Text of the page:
The first prison sentence was handed out today in Manhattan federal court to one of the five former KPMG executives indicted in a scheme to steal confidential audit inspection information from the PCAOB. Cynthia Holder, a former PCAOB inspections leader who later worked as an executive director at KPMG, was sentenced to eight months in […]
A judge in London sentenced a former EY employee to four years in prison for filming more than 3,500 people "in bedrooms and bathrooms in his own home, shower rooms and lavatories at his work place and bathrooms in a large number of coffee shops in central London." George Thomas started his little hobby in […]
The ACFE says 7 percent of frauds are detected by accident and only 3 percent are discovered by the external auditor, proving that fraudsters are 4 percentage points dumber than auditors are smart. That’s pretty much what happened with poor, dumb Alice Riley, the 61-year-old former clerk for the City of Auburn, Kansas, who was […]
Let this be a lesson to anyone considering joining up with a "rogue group" of tax-sheltering jerks at your firm, you've been warned: Former BDO Seidman LLP Vice Chairman Charles Bee’s cooperation with prosecutors in a $1 billion tax fraud probe didn’t spare him from prison, as a judge, citing the magnitude of the crime, […]
This is worth pulling out of the archive. In an exclusive interview last year, London tells CNBC he received $50,000 in cash, a watch worth $10,000, and $10,000 in "gifts" for his wife by giving tips only an insider would have to his pal Brian Shaw. As we all know by now, Scotty walked away […]
Let this serve as a reminder of what can happen when you meet shady looking dudes in a Starbucks parking lot.
With full-time personnel already on notice, E&Y figured any interns not already familiar with insider trading should be made aware that material, non-public information about a client should not be used to trade securities. Nor should you pass it to your golfing buddy, local jeweler, or connection for hard-to-get concert tickets. A tipster sent us […]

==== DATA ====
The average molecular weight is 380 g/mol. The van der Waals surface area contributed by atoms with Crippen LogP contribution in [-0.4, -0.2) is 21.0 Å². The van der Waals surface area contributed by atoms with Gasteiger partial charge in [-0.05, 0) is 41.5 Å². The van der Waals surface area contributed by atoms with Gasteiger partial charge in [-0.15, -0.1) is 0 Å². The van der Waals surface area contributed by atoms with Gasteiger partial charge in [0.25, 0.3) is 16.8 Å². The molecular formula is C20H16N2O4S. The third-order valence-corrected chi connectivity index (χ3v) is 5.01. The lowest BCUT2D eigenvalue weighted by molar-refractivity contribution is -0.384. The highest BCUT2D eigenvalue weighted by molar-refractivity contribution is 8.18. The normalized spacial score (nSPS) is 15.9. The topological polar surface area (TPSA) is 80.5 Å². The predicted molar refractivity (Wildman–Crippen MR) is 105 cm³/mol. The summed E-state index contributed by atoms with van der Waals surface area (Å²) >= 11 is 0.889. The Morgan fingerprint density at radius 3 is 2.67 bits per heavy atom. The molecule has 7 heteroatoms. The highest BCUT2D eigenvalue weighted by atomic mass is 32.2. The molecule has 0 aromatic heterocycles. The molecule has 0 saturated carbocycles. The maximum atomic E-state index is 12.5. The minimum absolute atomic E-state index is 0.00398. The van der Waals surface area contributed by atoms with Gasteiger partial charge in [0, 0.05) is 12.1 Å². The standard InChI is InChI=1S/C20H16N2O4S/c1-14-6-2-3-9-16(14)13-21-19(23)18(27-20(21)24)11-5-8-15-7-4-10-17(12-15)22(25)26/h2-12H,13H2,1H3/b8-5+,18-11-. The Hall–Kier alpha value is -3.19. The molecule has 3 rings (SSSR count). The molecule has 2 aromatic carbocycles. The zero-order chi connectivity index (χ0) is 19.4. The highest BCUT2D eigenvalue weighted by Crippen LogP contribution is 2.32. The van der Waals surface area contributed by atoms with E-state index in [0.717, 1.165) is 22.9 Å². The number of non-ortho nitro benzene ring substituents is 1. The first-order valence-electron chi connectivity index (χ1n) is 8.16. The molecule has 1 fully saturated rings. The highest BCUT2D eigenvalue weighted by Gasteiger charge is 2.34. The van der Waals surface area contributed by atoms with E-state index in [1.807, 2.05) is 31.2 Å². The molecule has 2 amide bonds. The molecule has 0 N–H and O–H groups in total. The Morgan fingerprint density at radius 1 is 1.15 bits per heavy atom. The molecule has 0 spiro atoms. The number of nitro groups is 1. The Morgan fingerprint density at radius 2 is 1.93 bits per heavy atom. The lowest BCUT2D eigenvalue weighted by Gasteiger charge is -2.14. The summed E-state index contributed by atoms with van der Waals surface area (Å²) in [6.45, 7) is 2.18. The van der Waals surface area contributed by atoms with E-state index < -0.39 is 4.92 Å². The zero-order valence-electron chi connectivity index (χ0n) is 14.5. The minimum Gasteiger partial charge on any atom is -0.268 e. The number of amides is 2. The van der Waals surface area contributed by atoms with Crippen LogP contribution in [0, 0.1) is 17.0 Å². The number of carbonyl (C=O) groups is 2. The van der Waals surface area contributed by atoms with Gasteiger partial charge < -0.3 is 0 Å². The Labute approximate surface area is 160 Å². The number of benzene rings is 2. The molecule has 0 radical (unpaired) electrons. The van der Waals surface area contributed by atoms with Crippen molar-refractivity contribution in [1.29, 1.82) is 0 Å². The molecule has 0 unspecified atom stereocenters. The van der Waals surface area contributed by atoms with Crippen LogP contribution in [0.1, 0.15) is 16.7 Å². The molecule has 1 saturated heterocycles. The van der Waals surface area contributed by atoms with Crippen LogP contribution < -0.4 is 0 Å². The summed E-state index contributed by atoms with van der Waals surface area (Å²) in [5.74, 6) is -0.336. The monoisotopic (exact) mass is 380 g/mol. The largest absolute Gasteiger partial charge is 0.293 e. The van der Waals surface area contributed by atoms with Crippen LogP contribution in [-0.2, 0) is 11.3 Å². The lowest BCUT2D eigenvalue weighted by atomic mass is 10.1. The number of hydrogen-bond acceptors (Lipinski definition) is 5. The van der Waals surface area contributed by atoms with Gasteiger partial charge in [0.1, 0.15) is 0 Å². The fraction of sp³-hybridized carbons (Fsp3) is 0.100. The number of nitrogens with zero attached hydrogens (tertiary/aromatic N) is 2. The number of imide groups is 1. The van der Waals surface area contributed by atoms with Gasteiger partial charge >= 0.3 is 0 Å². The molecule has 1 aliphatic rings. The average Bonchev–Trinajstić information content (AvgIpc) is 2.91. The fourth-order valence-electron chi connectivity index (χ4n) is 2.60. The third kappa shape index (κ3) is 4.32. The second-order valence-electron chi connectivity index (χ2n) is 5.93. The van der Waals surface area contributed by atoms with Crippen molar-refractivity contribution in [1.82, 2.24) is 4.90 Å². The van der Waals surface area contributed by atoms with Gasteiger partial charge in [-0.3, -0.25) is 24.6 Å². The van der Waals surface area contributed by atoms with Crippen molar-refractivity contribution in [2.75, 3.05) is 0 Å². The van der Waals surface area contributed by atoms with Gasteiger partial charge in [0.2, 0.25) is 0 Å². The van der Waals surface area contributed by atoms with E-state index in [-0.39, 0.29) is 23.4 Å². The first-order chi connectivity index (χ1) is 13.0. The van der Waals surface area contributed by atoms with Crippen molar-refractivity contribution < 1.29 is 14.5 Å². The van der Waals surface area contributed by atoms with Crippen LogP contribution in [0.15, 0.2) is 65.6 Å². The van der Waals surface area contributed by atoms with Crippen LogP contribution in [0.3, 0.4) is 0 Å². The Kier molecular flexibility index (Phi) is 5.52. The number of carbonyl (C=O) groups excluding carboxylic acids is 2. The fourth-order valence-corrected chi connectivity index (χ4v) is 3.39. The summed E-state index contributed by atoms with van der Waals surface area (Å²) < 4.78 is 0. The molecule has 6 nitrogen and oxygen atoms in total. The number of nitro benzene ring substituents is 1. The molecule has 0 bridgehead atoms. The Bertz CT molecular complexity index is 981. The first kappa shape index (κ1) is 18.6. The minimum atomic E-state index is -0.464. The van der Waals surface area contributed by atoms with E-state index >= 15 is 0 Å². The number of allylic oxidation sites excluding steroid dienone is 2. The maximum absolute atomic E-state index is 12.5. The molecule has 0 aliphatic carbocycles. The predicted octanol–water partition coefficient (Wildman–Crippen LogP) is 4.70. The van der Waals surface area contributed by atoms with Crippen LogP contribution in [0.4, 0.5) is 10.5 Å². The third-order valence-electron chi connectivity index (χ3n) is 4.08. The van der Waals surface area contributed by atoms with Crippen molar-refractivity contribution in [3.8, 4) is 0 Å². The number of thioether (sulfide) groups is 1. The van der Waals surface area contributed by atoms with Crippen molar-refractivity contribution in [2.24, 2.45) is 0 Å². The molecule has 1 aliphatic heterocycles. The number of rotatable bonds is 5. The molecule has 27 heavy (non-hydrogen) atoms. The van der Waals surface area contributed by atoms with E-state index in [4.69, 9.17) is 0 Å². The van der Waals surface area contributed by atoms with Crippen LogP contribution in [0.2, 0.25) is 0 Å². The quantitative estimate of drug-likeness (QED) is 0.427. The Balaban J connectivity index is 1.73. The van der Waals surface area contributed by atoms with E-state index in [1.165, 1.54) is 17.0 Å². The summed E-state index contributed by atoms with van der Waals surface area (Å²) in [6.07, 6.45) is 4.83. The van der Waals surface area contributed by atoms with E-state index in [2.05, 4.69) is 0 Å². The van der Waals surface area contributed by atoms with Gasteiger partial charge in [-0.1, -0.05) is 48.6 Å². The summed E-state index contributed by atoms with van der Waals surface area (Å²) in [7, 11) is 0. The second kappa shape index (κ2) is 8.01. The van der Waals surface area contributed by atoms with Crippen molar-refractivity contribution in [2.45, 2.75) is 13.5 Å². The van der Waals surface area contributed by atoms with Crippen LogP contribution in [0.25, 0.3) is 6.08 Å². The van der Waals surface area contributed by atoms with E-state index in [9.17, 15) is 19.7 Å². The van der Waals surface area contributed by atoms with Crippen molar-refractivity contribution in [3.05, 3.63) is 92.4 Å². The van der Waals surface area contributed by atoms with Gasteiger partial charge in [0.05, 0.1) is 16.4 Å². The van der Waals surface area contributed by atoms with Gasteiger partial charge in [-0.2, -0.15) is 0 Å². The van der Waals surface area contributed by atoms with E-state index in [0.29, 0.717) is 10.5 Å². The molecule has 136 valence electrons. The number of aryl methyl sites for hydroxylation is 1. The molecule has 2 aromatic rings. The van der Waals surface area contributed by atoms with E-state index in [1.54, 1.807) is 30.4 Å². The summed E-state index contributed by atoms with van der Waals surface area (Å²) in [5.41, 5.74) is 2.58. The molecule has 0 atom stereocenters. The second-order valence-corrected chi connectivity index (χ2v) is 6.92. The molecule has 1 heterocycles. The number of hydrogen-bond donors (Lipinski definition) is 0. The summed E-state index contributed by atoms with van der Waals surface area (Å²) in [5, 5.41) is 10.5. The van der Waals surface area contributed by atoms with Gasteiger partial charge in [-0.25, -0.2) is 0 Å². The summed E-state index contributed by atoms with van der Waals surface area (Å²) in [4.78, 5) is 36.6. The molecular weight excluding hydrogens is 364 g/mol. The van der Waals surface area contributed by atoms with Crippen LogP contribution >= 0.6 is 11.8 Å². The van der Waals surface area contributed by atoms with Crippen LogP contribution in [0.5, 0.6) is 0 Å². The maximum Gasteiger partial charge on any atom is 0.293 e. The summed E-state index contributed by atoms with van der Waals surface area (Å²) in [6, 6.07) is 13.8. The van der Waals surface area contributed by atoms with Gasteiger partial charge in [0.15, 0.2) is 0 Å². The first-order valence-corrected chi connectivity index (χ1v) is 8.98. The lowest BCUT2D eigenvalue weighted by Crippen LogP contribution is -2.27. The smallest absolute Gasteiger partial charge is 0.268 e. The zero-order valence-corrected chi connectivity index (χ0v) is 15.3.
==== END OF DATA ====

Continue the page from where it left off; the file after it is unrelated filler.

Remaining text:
Let’s be honest though, “decent” is probably pushing it. A “below average” accountant could have slapped some numbers on a 1040 and hit the button.
Ja got twenty-eight months for failing to file income tax returns and claims that “[I]n no way attempted to deceive the government or do anything illegal,” he said. “I didn’t know how to deal with these finances, and I didn’t have people to guide me, so I made mistakes.” Anyone near Oneida that’s looking for a new client should feel free to drop by the correctional facility to make a pitch. [HP]
Today in awful tax policy proposals, Michigan Represenative Anthony Forlini (R) has introduced legislation that would force prisoners to pay sales tax on goods they buy inside the joint. Rep. Forlini says the proposal “is common sense,” and he can’t imagine why any average Joe would think differently, “The average person […] cannot believe that they are paying sales taxes for schools and local municipalities, yet the inmates are not contributing to this. We’re losing about a million dollars a year because of the law. It doesn’t make any sense to me, and I don’t think it makes any sense to the taxpayers out there either.”
SOMEHOW it doesn’t make sense to David Brunori:
So if you are doing 25 to life in Jackson (which I think is the state penitentiary) and you buy some toothpaste from the commissary you would pay the sales tax. I have questions for Rep. Forlini. What the heck motivated you to propose this legislation? Are there not more pressing issues facing the state of Michigan? Are you motivated by sound tax policy? Are you just mad because bad guys are buying stuff tax free when you have to pay sales tax?
Honestly, Michigan. Have your CPA governor bitch slap this guy.
So! Thinking about getting a little aggressive with the accounting? Forget aggressive, let’s just say you need to make your numbers next quarter come hell or high water? Maybe there are some pesky internal controls that you would really, really like to get around. For the good of the company of course.
Do whatcha gotta do but before you do, consider the sentence of Charles McCall, the former chairman of McKesson Corp. first. If, after reading his story, you decide it’s still worth the risk, then proceed with your plans.
A former chairman of San Francisco-based McKesson Corp. has been sentenced in federal court to 10 years in prison for securities fraud in an accounting scheme that cost shareholders $8.6 billion in 1999.